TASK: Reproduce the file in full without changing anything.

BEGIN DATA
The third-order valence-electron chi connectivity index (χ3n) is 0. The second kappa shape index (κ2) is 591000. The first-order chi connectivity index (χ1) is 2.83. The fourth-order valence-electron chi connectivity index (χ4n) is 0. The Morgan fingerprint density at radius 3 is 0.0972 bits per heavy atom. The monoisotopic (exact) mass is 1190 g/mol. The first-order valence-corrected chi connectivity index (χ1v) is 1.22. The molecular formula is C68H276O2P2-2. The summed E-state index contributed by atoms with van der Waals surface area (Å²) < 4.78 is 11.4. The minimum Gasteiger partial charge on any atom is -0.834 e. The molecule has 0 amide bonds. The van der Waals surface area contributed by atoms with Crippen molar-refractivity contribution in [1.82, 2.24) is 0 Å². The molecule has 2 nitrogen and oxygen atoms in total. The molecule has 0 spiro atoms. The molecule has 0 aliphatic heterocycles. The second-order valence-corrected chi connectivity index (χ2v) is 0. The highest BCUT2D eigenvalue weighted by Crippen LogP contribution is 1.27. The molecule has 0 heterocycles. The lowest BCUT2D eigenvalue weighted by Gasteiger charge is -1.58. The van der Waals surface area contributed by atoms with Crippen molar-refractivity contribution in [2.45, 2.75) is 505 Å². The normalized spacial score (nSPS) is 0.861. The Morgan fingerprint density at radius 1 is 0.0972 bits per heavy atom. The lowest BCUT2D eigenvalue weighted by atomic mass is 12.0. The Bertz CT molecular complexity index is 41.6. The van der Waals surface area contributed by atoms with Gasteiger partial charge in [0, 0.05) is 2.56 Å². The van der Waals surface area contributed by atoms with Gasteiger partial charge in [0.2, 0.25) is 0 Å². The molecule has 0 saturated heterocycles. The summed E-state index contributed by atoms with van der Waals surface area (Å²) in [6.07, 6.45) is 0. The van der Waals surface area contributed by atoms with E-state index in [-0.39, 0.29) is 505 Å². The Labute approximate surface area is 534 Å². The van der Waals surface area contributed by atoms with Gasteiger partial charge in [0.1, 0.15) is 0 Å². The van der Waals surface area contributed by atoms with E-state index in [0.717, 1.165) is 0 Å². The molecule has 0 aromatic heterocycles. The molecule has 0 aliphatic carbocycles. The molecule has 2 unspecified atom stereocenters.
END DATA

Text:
The third-order valence-electron chi connectivity index (χ3n) is 0. The second kappa shape index (κ2) is 591000. The first-order chi connectivity index (χ1) is 2.83. The fourth-order valence-electron chi connectivity index (χ4n) is 0. The Morgan fingerprint density at radius 3 is 0.0972 bits per heavy atom. The monoisotopic (exact) mass is 1190 g/mol. The first-order valence-corrected chi connectivity index (χ1v) is 1.22. The molecular formula is C68H276O2P2-2. The summed E-state index contributed by atoms with van der Waals surface area (Å²) < 4.78 is 11.4. The minimum Gasteiger partial charge on any atom is -0.834 e. The molecule has 0 amide bonds. The van der Waals surface area contributed by atoms with Crippen molar-refractivity contribution in [1.82, 2.24) is 0 Å². The molecule has 2 nitrogen and oxygen atoms in total. The molecule has 0 spiro atoms. The molecule has 0 aliphatic heterocycles. The second-order valence-corrected chi connectivity index (χ2v) is 0. The highest BCUT2D eigenvalue weighted by Crippen LogP contribution is 1.27. The molecule has 0 heterocycles. The lowest BCUT2D eigenvalue weighted by Gasteiger charge is -1.58. The van der Waals surface area contributed by atoms with Crippen molar-refractivity contribution in [2.45, 2.75) is 505 Å². The normalized spacial score (nSPS) is 0.861. The Morgan fingerprint density at radius 1 is 0.0972 bits per heavy atom. The lowest BCUT2D eigenvalue weighted by atomic mass is 12.0. The Bertz CT molecular complexity index is 41.6. The van der Waals surface area contributed by atoms with Gasteiger partial charge in [0, 0.05) is 2.56 Å². The van der Waals surface area contributed by atoms with Gasteiger partial charge in [0.2, 0.25) is 0 Å². The molecule has 0 saturated heterocycles. The summed E-state index contributed by atoms with van der Waals surface area (Å²) in [6.07, 6.45) is 0. The van der Waals surface area contributed by atoms with E-state index in [-0.39, 0.29) is 505 Å². The Labute approximate surface area is 534 Å². The van der Waals surface area contributed by atoms with Gasteiger partial charge in [0.1, 0.15) is 0 Å². The van der Waals surface area contributed by atoms with E-state index in [0.717, 1.165) is 0 Å². The molecule has 0 aromatic heterocycles. The molecule has 0 aliphatic carbocycles. The molecule has 2 unspecified atom stereocenters.